Electroplating of titanium is commonly considered as an “impossible” process. It is known that it is almost impossible to electrodeposit titanium from aqueous solution because of its large negative redox potential . The standard electrode potentials of titanium and zirconium are much more negative than that of hydrogen , which would result in reduction of gaseous hydrogen.
Titanium is a metal characterized by a low density (4.5 g/cm3), high tensile strength, and resistance to fatigue, cracking, and corrosion. It is resistant to lengthy exposure to seawater, aqua regia and chlorine. Titanium was discovered in the last decade of the 18th century, and its most common compound, titanium dioxide, had found immediate applications in manufacturing of white pigments (titanium white). Besides that, the main applications of titanium and its alloys are in aerospace (aircraft, spacecrafts, armor plating, missiles), marine industries (ships), automotive industry (high-end products), for production of corrosion-resistant pipes, sport equipment (tennis rackets, golf clubs, cricket, bicycles), as well as medical equipment and products (orthopedic equipment, implants, joint replacements, and surgical equipment). The big advantage of titanium is that it is non-toxic and non-allergenic. Titanium and titanium-zirconium alloys offer excellent corrosion resistance, as they form a strong passive film on their surfaces.
Since production of the metallic form of titanium is a complex and expensive process, we propose to develop an electroplating technique for coating various materials, including plastic, composite materials and carbon foam, with titanium or titanium alloys. The main idea behind that invention is to design new kinds of materials that will: a) have lower cost compared to metallic titanium; b) maintain the tensile strength, corrosion resistance and other properties of titanium metal; and c) be lightweight. This is achieved by combining already low-density plastics, or carbon foam with electrodeposited light titanium metal or titanium alloys. The densities of most popular plastics are in the range from 0.9 to 2.2 g/cm3. This density will be only slightly higher for materials composed of plastic or carbon foam electroplated with thin layer of titanium or titanium alloys.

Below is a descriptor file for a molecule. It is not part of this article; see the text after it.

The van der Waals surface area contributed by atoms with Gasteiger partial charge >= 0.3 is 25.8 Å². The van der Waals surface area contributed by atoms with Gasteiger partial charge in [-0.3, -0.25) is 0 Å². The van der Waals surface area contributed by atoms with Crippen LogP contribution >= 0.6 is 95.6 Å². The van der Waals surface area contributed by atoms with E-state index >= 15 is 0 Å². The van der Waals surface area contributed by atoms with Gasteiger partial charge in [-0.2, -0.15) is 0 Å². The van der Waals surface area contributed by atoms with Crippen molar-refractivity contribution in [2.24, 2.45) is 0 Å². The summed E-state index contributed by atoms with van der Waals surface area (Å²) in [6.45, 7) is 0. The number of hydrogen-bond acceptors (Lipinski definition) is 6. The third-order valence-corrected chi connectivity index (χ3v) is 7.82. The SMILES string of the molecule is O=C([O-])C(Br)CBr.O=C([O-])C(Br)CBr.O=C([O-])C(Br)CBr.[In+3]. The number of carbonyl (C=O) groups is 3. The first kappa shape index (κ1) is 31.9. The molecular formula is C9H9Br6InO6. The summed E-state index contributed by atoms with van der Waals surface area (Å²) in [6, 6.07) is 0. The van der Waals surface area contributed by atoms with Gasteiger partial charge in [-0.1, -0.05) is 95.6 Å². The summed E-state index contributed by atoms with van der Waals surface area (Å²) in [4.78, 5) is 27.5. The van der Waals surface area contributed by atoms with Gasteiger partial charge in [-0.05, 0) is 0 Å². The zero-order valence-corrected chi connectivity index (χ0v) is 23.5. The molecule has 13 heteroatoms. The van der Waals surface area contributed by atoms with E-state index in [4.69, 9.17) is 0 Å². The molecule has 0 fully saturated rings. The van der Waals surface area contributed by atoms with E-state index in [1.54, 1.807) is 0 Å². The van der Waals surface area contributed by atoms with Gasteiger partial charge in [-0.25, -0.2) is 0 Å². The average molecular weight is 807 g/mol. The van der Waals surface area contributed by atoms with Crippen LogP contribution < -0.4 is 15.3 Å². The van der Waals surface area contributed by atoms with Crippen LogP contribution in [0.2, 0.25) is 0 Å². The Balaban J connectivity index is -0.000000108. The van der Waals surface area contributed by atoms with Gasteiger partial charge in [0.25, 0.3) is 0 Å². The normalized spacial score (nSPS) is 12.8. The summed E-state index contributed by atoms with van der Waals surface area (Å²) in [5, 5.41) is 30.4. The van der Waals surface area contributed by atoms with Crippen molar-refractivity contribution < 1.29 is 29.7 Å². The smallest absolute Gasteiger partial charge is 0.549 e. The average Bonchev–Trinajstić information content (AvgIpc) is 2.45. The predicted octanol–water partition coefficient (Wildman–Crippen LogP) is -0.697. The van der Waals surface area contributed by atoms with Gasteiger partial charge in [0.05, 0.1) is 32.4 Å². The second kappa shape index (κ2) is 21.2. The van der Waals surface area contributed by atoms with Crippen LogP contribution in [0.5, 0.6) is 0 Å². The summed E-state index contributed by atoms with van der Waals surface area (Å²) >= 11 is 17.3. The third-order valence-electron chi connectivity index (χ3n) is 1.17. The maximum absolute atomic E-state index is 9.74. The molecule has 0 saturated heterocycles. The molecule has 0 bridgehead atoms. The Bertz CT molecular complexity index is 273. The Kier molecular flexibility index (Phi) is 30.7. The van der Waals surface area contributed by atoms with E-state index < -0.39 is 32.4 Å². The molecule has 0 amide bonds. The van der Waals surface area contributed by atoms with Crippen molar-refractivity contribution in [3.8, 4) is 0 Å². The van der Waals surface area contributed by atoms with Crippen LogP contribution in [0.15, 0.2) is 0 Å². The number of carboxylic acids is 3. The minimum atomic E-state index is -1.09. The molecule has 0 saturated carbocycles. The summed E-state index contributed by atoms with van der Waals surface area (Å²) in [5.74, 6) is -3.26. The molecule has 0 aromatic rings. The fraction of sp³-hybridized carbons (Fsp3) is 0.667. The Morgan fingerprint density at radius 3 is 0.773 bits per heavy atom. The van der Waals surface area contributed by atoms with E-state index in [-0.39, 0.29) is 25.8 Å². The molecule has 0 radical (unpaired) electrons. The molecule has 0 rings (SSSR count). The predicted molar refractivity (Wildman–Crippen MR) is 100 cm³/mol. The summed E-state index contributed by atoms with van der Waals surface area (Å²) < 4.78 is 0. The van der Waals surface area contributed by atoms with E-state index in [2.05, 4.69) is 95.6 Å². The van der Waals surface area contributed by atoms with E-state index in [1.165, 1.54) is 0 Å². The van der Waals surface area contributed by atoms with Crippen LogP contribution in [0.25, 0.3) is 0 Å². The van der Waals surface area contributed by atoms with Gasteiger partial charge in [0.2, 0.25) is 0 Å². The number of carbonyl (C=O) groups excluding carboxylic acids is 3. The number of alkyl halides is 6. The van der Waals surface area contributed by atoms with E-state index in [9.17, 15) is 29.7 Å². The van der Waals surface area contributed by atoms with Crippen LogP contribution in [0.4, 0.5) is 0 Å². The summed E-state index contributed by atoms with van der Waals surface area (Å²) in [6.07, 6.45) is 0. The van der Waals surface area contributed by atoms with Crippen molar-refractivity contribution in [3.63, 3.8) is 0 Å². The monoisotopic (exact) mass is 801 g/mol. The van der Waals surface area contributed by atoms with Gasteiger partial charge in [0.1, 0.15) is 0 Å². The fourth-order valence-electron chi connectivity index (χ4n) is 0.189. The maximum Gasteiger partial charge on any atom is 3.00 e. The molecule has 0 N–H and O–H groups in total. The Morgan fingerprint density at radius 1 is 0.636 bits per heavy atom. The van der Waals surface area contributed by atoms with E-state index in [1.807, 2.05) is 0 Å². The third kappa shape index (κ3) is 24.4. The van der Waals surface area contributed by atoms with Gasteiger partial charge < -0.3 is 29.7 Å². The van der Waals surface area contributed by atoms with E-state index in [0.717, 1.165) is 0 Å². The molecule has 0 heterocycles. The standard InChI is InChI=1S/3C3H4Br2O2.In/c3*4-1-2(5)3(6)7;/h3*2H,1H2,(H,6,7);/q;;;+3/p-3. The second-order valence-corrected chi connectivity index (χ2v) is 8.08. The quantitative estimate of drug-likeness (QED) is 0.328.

An inexpensive and simple commercial titanium coating method is not presently available. The only used methods of vapor deposition or titanium cladding is a very expensive process (Modern Electroplating, p.497). Several methods of electroplating titanium on metals have been proposed by academic groups, but none have been incorporated into larger scale commercial production. These methods include: electroplating titanium on iron by galvanic contact in NaCl -TiCl2 molten salt ; electrodeposition of titanium from TiCl4 in the ionic liquids at room temperature under argon atmosphere [3-4]; electrodeposition of Al-Ti alloys from the Lewis Acid from melted salt , or utilization of a disproportionation reaction of Ti2+ to metallic titanium and Ti3+ on iron in molten salts at high temperatures [6-9].
The Process and Initial Results. We proposed and developed a method for electroplating titanium alloys in the form of a coating on plastic and carbon foams, and to develop reproducible and robust scaled up approach for commercial applications. The reduction of titanium and zirconium before hydrogen will be carried out in a diluted sulfuric acid solution, whose pH will be maintained at the value of ~5 by using an appropriate buffer. At this pH value, the reduction potential of titanium ions shifts toward more positive values. This effect has been demonstrated by the polarization curves of the Ti–Zr system that was potentiodynamically measured in the sulphuric acid solution . This behavior can be demonstrated using experimentally determined Pourbaix diagram  that represents dependence of the reduction potential with change in pH (a potential/pH diagram). The diagram shows the mapping of possible stable phases of an aqueous electrochemical system in various pH conditions. In our case, when the pH of the electrolyte is maintained at ~5, titanium is in the form of Ti02.